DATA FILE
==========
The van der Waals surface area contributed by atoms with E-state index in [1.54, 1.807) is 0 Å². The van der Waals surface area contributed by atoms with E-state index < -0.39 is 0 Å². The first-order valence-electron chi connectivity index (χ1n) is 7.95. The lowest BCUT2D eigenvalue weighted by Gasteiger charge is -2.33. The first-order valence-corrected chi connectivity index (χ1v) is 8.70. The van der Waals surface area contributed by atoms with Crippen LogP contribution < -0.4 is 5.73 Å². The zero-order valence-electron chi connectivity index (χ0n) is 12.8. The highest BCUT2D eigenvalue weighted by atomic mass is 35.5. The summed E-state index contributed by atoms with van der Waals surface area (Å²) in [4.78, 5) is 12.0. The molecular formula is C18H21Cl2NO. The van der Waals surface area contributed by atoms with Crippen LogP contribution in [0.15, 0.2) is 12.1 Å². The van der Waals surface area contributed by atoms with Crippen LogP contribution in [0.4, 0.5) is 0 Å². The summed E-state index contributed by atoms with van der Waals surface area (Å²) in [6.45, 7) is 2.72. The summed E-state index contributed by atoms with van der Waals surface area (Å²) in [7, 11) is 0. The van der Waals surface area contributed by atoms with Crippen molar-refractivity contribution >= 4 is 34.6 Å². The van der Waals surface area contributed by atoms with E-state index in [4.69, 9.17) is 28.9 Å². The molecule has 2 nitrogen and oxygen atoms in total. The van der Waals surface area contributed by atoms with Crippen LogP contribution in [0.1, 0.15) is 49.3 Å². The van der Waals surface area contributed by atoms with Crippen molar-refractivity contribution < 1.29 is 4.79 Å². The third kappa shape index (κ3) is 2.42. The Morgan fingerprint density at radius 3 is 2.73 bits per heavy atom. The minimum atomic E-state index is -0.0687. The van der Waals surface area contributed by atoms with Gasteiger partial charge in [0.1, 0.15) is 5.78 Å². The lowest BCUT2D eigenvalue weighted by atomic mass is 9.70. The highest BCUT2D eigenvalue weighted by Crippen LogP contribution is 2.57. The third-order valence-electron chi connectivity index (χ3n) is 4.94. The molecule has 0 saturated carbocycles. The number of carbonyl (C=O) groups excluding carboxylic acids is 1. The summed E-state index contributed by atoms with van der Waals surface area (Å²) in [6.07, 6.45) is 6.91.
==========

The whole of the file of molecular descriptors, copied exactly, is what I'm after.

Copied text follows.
The van der Waals surface area contributed by atoms with E-state index in [1.54, 1.807) is 0 Å². The van der Waals surface area contributed by atoms with E-state index < -0.39 is 0 Å². The first-order valence-electron chi connectivity index (χ1n) is 7.95. The lowest BCUT2D eigenvalue weighted by Gasteiger charge is -2.33. The first-order valence-corrected chi connectivity index (χ1v) is 8.70. The van der Waals surface area contributed by atoms with Crippen LogP contribution < -0.4 is 5.73 Å². The zero-order valence-electron chi connectivity index (χ0n) is 12.8. The highest BCUT2D eigenvalue weighted by atomic mass is 35.5. The summed E-state index contributed by atoms with van der Waals surface area (Å²) in [4.78, 5) is 12.0. The molecular formula is C18H21Cl2NO. The van der Waals surface area contributed by atoms with Crippen LogP contribution in [0.15, 0.2) is 12.1 Å². The van der Waals surface area contributed by atoms with Crippen LogP contribution in [0.4, 0.5) is 0 Å². The summed E-state index contributed by atoms with van der Waals surface area (Å²) in [6.45, 7) is 2.72. The summed E-state index contributed by atoms with van der Waals surface area (Å²) in [7, 11) is 0. The van der Waals surface area contributed by atoms with Crippen molar-refractivity contribution >= 4 is 34.6 Å². The van der Waals surface area contributed by atoms with E-state index in [4.69, 9.17) is 28.9 Å². The molecule has 2 nitrogen and oxygen atoms in total. The van der Waals surface area contributed by atoms with Crippen LogP contribution in [0.1, 0.15) is 49.3 Å². The van der Waals surface area contributed by atoms with Crippen molar-refractivity contribution < 1.29 is 4.79 Å². The third kappa shape index (κ3) is 2.42. The Morgan fingerprint density at radius 3 is 2.73 bits per heavy atom. The minimum atomic E-state index is -0.0687. The van der Waals surface area contributed by atoms with Gasteiger partial charge in [0.1, 0.15) is 5.78 Å². The lowest BCUT2D eigenvalue weighted by atomic mass is 9.70. The highest BCUT2D eigenvalue weighted by Crippen LogP contribution is 2.57. The third-order valence-electron chi connectivity index (χ3n) is 4.94. The molecule has 0 saturated carbocycles. The number of carbonyl (C=O) groups excluding carboxylic acids is 1. The summed E-state index contributed by atoms with van der Waals surface area (Å²) in [6.07, 6.45) is 6.91.